Middlesbrough Transporter Bridge

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Ferry Road, Middlesbrough, United Kingdom
01642 247563

Middlesbrough Transporter Bridge Reviews

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502 reviews
Middlesbrough Transporter Bridge Jul 22, 2015
Middlesborough’s Transporter Bridge is the town’s best-known landmark. Like Middlesbrough itself, it is a relic from the glorious industrial times. It was built in 1911 to connect Middlesbrough to the industrial areas on the nothern bank of the Tees river at Port Clarence. Transport bridges like these saw only a short period of prosper. Their limited capacity and their susceptibility to adverse weather conditions gave traditional bridges and advantage over this new construction. They are rarely new built and make only sense where a high ramp can not be built. Middlesbrough’s Transporter Bridge is only one of seven worldwide in use.

The bridge is closed on Sundays, but runs otherwise every 15 minutes during daytime. There is an visitor's center (entry free) next to the bridge which offers guided tours (must be pre-booked) for 5 GBP (concessions apply). The visitor's centre also has an exhibition about the bridge and some about Middlesbrough’s history.

Unfortunately, I haven't had the chance until now to do the tour, but took a ride on the bridge itself for 60p one way and another 60p back in 2015. Port Clarence on the other side of the river is not interesting enough to spend a lot of time, so keep an eye on the running times of the bridge or prepare for a long bus ride to return to Middlesbrough.

For opening times, please check https://www.middlesbrough.gov.uk/parking-roads-and-footpaths/tees-transporter-bridge
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5 / 5 TravBuddies found this review helpful/trustworthy
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Congratulations on your feature!
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sarahelaine sarahela…
651 reviews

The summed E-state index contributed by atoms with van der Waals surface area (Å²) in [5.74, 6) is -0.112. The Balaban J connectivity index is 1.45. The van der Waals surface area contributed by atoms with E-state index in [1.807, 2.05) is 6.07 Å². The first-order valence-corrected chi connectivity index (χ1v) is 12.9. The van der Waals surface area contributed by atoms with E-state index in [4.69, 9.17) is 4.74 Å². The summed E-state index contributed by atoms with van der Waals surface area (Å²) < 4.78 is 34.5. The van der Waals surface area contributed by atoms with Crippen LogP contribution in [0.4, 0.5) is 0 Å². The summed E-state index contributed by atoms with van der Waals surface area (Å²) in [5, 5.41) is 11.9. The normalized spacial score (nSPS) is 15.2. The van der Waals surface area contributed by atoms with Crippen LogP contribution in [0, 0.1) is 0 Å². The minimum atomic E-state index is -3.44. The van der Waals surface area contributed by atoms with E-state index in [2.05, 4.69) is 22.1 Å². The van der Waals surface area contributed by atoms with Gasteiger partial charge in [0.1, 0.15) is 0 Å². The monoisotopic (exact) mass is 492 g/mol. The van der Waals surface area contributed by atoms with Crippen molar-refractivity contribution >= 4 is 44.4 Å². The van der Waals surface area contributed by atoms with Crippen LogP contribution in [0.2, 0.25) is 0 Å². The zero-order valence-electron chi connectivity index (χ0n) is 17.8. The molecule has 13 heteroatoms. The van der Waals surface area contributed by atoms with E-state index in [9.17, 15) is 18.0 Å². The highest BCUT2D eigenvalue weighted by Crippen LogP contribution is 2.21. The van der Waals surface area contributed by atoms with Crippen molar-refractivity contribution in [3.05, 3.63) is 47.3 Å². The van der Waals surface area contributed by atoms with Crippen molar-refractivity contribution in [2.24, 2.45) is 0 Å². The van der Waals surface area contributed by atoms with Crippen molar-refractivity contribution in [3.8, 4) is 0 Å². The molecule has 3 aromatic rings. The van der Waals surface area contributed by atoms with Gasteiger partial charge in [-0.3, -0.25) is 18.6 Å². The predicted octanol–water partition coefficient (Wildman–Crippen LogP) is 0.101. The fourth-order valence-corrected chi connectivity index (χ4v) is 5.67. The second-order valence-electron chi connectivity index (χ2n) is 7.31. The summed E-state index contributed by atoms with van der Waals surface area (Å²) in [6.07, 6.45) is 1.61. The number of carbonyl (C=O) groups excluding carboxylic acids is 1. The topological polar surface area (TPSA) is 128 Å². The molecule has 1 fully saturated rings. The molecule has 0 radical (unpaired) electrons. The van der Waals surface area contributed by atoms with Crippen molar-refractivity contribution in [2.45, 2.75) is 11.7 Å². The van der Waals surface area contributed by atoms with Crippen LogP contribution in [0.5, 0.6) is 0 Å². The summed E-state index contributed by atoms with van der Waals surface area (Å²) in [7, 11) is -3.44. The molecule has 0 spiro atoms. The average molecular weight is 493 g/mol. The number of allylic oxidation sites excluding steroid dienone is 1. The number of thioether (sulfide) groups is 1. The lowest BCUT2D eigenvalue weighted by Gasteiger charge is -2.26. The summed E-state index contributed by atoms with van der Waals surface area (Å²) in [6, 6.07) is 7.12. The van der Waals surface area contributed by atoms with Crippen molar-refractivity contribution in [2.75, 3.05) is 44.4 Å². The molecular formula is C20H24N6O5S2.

Middlesbrough Transporter Bridge Apr 20, 2013
The Middlesbrough Transporter Bridge was built in 1912 or so, as an attempt to provide a crossing for traffic on the Tees, more reliably than ferries, but without stopping large ships coming up the river. It is the last working bridge of its kind in the UK. Transporter bridges are essentially giant, ground level cable cars. A bridge platform is suspended from the superstructure and winched across the river by winding engines. When the platform is docked, ships can pass freely under the bridge. Traffic simply drives on at one end, waits, and drives off at the other. It is a really amazing work of engineering.

In the heyday of the Teesside docks, this was a thriving dock full of cargo vessels and the other side of the river was also bustling. Now, the docks are long gone. The bridge stands alone, a giant structure surrounded by wasteland, industrial ruins of various ages, and a small, closed visitor’s centre. It’s almost mournful. The surrounding area was obviously earmarked for regeneration; a set of hoardings advertising the grand plans for the area is almost as bleached as the sign that tells you that the isolated brick wall used to be a salt factory, although not as decrepit as the sign converting litres to gallons in the ruined petrol station. But the bridge is still in full use. Apart from people who (for no reason I could figure out) genuinely want to go to the other side of the river, there are industrial history nerds and tourists with interested small children crossing to see the last transporter bridge in action. It also has specific charity events on from time to time – you can bungie jump from it, or climb it for charity, and things like that. Pedestrians are charged 60p to cross (about $1), and cars about £1.30. There is a bemused bridgekeeper who is deeply puzzled by why anyone would want to see the bridge for fun.

I had a free train ticket and that’s how I came to visit Middlesbrough. Apart from football, I am not sure why anyone would happen to be passing. So unless you are a student of industrial heritage or engineering, or really, really like large bridges, I am not sure why you would end up here. But if you do, this is well worth the 60p to visit.
2 / 2 TravBuddies found this review helpful/trustworthy
sarahelaine says:
There's a lot to be said for very large bridges. :)
Posted on: May 14, 2013
davidx says:
Yes to two of the requirements for going so I'd better go!
Posted on: May 14, 2013

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